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kmaclean
01-21-2011, 03:46 PM
So, my cousin is expecting a baby (due in mid February), so I thought I would knit a few little things for her and gave them to her along with a few other things at her baby shower last weekend. I haven't had a chance to upload the pictures I took yet, but will post them when I have a chance.

I had knit a ribbed/cabled hat and matching mittens using some yarn I had on hand (KnitPicks Shine Sport, not that it really matters). As I was knitting the hat, I noticed that a few rows back I had accidently purled a stitch that I should have knit. I really hate to rip back for something small like that (if I had noticed the mistake while still on the same row, I would have gone back and fixed it but I didn't want to go back several rows), and I figured that no one else would notice, so I just left it.

A few days after the shower, I heard from my sister that my cousin had noticed the one wrong stitch and was apparently disappointed/bothered by it. She even went so far as to ask my sister to get me to fix it! Now, if I didn't want to go back to fix it when I was only, say, three rows past the mistake, why would I want to rip out half the hat to fix it now?? And secondly, doesn't that seem a little unappreciative?

I'm not particularly close with this cousin, and am feeling even less inclined to want to fix this one stupid stitch now that I've heard what a big deal she's making out of it (especially considering she didn't even have the courtesy to speak to me personally about it!). I have no desire to make anything else for her, as I feel like I would be wasting my time making something for someone who doesn't appreciate it.

I realize that was kind of a long rant! :teehee:

I guess my question is, do you all think I'm over reacting to this whole situation? Has anyone else experienced something similar? How did you handle it?

Jan in CA
01-21-2011, 04:53 PM
Yes, that is really shallow of her. If it really was a big deal to her she could just say thank you and then put it away. You don't ask someone to "fix" a hand knit gift for one little stitch. If there was a big hole or seam had come loose that's one thing, but this..not so much.

That said... I think I personally would have fixed it in the first place because it was a gift. I'm maybe weird that way though.:shrug:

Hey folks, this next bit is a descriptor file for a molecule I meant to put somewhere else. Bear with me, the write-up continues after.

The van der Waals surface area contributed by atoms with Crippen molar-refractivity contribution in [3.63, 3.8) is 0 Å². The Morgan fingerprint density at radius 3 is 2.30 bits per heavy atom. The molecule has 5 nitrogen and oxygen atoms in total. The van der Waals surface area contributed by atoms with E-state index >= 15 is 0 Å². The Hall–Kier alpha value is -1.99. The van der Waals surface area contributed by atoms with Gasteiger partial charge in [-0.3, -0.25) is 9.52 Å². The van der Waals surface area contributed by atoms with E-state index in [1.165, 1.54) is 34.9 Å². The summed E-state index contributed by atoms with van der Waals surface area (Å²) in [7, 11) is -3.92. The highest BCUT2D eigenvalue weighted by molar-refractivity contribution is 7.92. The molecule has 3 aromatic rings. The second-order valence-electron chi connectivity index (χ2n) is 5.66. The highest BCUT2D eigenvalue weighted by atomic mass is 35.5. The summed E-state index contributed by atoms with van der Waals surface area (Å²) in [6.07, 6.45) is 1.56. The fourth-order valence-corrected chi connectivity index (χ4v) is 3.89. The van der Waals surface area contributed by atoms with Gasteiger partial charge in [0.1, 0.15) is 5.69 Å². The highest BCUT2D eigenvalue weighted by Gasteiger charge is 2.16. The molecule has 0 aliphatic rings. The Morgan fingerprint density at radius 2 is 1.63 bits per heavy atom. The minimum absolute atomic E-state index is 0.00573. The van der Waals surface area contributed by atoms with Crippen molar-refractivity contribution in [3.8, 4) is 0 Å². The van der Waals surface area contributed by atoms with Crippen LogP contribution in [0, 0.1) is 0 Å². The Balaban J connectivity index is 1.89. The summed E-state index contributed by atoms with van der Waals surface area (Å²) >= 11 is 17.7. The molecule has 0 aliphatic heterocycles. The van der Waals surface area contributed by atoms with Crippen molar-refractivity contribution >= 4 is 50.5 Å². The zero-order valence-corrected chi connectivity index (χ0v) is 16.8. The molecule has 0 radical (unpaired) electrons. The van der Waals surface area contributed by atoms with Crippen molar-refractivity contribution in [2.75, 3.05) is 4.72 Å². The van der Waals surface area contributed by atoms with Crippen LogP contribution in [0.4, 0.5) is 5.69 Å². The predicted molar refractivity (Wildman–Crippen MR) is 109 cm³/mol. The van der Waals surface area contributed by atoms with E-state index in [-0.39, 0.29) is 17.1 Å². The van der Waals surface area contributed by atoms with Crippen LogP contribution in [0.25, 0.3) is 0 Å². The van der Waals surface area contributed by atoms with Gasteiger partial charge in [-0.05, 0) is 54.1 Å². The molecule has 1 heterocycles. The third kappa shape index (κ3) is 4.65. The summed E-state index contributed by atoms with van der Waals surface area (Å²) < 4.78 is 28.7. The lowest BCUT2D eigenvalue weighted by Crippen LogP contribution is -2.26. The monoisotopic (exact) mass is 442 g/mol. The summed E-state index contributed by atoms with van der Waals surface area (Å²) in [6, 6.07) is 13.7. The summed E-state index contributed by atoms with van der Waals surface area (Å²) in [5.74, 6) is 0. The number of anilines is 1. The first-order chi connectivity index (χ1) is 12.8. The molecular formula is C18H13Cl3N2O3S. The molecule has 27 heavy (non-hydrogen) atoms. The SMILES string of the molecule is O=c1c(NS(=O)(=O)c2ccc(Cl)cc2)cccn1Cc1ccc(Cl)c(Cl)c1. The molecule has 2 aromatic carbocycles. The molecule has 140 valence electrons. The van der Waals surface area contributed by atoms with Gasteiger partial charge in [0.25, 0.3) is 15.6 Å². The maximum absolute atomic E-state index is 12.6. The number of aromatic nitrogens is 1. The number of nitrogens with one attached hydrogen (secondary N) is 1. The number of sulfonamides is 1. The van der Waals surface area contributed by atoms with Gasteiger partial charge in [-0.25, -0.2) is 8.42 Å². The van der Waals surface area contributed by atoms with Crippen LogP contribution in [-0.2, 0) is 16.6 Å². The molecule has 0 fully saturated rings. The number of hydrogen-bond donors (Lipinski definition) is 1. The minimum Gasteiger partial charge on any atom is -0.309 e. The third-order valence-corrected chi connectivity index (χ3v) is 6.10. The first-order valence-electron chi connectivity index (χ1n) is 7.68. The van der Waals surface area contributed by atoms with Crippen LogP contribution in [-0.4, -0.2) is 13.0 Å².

suzeeq
01-21-2011, 05:04 PM
Yeah, a gift for someone else I would probably fix it if it was obvious. For just one st you don't have to rip back all the rows, drop the sts over it, do the one correctly and bring the sts back up.

But it was a little petty of your cousin maybe, she could have been more tactful about it.

kmaclean
01-21-2011, 05:34 PM
I suppose I should have just fixed it in the first place .... it was hardly noticeable the way that it fell in the ribbing pattern (you would have had to have been examining the stitches relatively closely) and I was trying to finish it in time for the shower, so I guess I took a short cut that I probably shouldn't have since it was a gift after all. I guess it just seems odd to me because if I had been in her position I wouldn't have thought anything of it.

Perhaps I shouldn't look at the situation so negatively .... maybe I'll just fix the thing and be done with it rather than wasting any more energy!

I think maybe one of my knitting resolutions this year should be to learn how to fix mistakes more efficiently! I've never been able to do the whole "drop one stitch down" fix very well .... I could definitely use some practice with things like that. :knitting:

suzeeq
01-21-2011, 05:42 PM
Well you can take some leftover yarn and cast on about 20 sts and make some mistakes in it. Purl a stitch that should have been knit, or put an accidental YO in or drop down 2 sts to put in a decrease.

kmaclean
01-21-2011, 06:09 PM
Well you can take some leftover yarn and cast on about 20 sts and make some mistakes in it. Purl a stitch that should have been knit, or put an accidental YO in or drop down 2 sts to put in a decrease.


Yes, I think I might make a practice swatch to try out some mistake fixing techniques! :knitting:

suzeeq
01-21-2011, 06:13 PM
The tips page has some Fixing Mistakes videos, besides dropping sts on purpose, there's how to reinsert a needle after you rip out and a couple others.

Breezed
01-21-2011, 07:27 PM
I don't think you are over reacting. I think you are venting out of frustration from making a mistake, not fixing it and feeling guilty, and then have it rudely thrown in your face.

Honestly, I think it's very rude and unappreciative of her and she'd never get another thing from me. I can not imagine 1 stitch causing an entire piece to cause such drama. Maybe you should reach out to her directly and just mention you thought it would be something special and if it's a big deal, she can donate it where it will be used by it in a nice way.

I think all of your posted work is great. Knit items for someone who may find a mistake and consider it their own special part of you. It's a reminder someone made this for you because it meant something to them.